XPUB’s interests in publishing are therefore twofold: first, publishing as the inquiry and participation into the technological frameworks, political context and cultural processes through which things are made public; and second, how these are, or can be, used to create publics.
From app stores to art book fairs and zine shops, from darknets to sneakernets, from fansubs to on demand services, and from tweeting to whistleblowing, the act of making things public, that is to say publishing, has become pivotal and multi-modal in an age infused with myriad media technologies. The tension between the publishing heritage and novel forms of producing and sharing information has shown that old dichotomies such as analog versus digital, or local versus global, have grown increasingly irrelevant given their bond with media practices based on both old and new technologies, and their existence within mixed human and machine networks. At the same time, this expansion of means and meanings of what is publishing, is creating a situation in which the very public concerned by the act of making things public, becomes overshadowed by publishing practices self-absorbed in novelty workflows and their own techno-aesthetics. This is why by publishing we also mean to create publics, to make people engage with a broad set of intermingled and collaborative practices, both inherited and to be invented, so as to critically explore and actively engage with societal issues that are:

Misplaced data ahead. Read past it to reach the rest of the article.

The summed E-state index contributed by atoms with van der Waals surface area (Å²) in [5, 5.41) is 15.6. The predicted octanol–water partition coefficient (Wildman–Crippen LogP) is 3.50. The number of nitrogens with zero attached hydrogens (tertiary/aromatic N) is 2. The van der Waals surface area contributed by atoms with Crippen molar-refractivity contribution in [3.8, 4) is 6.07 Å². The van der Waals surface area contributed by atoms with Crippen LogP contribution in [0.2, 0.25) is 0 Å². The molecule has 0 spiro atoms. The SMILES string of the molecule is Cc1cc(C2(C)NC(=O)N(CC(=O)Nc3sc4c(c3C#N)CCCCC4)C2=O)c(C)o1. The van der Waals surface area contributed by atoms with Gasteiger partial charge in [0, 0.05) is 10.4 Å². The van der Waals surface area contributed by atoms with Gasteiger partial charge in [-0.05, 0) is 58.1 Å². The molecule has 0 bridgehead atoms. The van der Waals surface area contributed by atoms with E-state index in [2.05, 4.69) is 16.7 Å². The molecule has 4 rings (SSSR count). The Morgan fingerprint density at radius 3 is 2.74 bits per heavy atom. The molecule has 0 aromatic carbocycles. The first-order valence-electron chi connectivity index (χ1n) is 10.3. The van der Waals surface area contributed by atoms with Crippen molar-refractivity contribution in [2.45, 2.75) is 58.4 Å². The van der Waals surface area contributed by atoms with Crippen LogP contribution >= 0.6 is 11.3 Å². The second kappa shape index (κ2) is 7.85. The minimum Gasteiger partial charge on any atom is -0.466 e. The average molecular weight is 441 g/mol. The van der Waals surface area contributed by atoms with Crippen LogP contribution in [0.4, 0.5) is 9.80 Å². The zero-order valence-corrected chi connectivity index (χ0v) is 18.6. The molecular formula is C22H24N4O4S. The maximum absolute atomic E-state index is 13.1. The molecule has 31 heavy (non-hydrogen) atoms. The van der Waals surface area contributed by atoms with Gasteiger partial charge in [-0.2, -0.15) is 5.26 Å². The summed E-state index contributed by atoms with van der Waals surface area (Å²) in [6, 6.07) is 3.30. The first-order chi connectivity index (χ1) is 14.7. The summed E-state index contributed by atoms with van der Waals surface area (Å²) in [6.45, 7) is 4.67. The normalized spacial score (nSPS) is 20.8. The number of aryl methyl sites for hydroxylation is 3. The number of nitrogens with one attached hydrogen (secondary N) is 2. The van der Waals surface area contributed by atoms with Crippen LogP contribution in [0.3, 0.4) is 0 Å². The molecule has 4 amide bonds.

• social, technical, cultural and political;
• involving actors both human and algorithmic;
• and mediated by networks of distribution and communication of varying scales and visibility.
As a result, XPUB approaches publishing from the perspective of multidisciplinary, interdisciplinary and transdisciplinary practices, in order to explore a broad range of methods and workflows, as well as inventing new ones. XPUB understands reading, writing, prototyping and documentation as core principles for a critical design and artistic research. XPUB strives to balance self-directed research with self-organization to allow empowerment and to support collective thinking and action.